1
$\begingroup$

I am going into the field soon to sample a very remote environment. For reasons that are unimportant here, I would like to extract bacterial DNA from these samples in the field.

I will have access to electricity, but no heavy equipment such as centrifuge. My goal is to extract DNA from these hypersaline liquids for long-read sequencing and subsequent metagenomic analysis with a focus on DNA methylation. My plan is to filter large volumes to have sufficient biomass onto a filter from which extraction will occur (think seawater type samples).

Any suggestions for an equipment-less DNA extraction kit? Vortexing is fine.

$\endgroup$

1 Answer 1

2
$\begingroup$

You'd be far far better off waiting until you can get them to a lab. Given the sensitivity of the technique and the unknown abundances and likelihood of getting samples, giving them the best extraction you can is the way to go. I realize this isn't always feasible and there are reasons not to do an extraction in the lab, but it is generally better. Fixing in ethanol on a filter would be fine to preserve until you can get it to a lab.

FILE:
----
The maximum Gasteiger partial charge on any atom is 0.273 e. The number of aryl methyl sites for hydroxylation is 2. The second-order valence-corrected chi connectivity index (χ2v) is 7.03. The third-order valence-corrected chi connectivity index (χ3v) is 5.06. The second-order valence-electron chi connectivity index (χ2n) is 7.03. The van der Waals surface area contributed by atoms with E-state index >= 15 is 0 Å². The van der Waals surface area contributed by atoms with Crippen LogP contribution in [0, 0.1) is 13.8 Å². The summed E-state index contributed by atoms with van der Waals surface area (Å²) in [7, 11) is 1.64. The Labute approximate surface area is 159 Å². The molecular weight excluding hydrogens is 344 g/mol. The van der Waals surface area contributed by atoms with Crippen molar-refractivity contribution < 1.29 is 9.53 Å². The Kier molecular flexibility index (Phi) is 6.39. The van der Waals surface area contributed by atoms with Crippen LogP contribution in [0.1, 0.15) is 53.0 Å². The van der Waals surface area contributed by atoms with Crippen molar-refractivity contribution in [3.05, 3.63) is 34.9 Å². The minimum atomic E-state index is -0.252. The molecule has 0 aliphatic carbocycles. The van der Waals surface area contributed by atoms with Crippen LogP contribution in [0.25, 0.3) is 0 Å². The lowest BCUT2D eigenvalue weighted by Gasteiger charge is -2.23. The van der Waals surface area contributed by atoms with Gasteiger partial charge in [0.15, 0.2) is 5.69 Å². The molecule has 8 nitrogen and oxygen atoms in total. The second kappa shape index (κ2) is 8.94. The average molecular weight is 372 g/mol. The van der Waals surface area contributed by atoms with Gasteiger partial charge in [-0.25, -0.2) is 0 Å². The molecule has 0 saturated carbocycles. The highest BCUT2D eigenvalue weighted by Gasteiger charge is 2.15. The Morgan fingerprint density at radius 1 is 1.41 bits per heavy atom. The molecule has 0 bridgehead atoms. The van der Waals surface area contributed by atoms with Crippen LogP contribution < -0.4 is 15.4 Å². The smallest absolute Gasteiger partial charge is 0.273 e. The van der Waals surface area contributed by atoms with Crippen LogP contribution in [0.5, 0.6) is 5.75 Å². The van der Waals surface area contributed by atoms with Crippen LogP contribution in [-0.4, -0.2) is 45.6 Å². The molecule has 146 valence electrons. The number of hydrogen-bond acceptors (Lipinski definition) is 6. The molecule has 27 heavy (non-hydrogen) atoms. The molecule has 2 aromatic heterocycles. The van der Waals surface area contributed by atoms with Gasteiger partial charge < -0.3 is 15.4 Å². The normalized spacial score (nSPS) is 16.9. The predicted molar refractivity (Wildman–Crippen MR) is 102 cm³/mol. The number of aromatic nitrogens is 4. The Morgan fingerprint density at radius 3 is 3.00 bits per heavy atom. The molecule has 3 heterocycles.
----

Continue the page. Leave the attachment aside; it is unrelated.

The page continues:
It would depend on the scale of preparation you want to do, exactly what you want to get out of it and the abundance of the bacteria in your samples. There are a number of para-magnetic bead based DNA (AKA SPRI beads) and RNA extraction products on the market. These are highly sensitive and quite quick to perform, but you do need the magnets and beads, both of which are quite expensive.

An example of this used for environmental bacteria is the following article. They did their extraction in the lab and used a centrifuge to concentrate samples, but it could easily be applied to the field:

Byrne RL, Cocker D, Alyayyoussi G, Mphasa M, Charles M, Mandula T, Williams CT, Rigby J, Hearn J, Feasey N, Adams ER, Edwards T. A novel, magnetic bead-based extraction method for the isolation of antimicrobial resistance genes with a case study in river water in Malawi. J Appl Microbiol. 2022 Nov;133(5):3191-3200. doi: 10.1111/jam.15755. Epub 2022 Aug 23. PMID: 35946113; PMCID: PMC9804433.

$\endgroup$
2
  • $\begingroup$ The reason to do it in the field is to avoid changes in the methylation pattern changing due to temperature shock when storing. One thing I may do is flash-freeze after storing in a buffer instead, but I did hope for a baseline to compare. Is ethanol the recommended storage buffer? $\endgroup$
    – donkey
    Mar 27, 2023 at 4:07
  • $\begingroup$ @donkey ethanol more or less fixes the DNA as it was at the time of addition. I don't know off the top of my head how you would proceed to with an extraction once in ethanol, but it should be fairly easy to do. EtOH fixed samples are one of the better sources for DNA from historical museum specimens and the like. $\endgroup$
    – bob1
    Mar 27, 2023 at 7:55

You must log in to answer this question.

Not the answer you're looking for? Browse other questions tagged .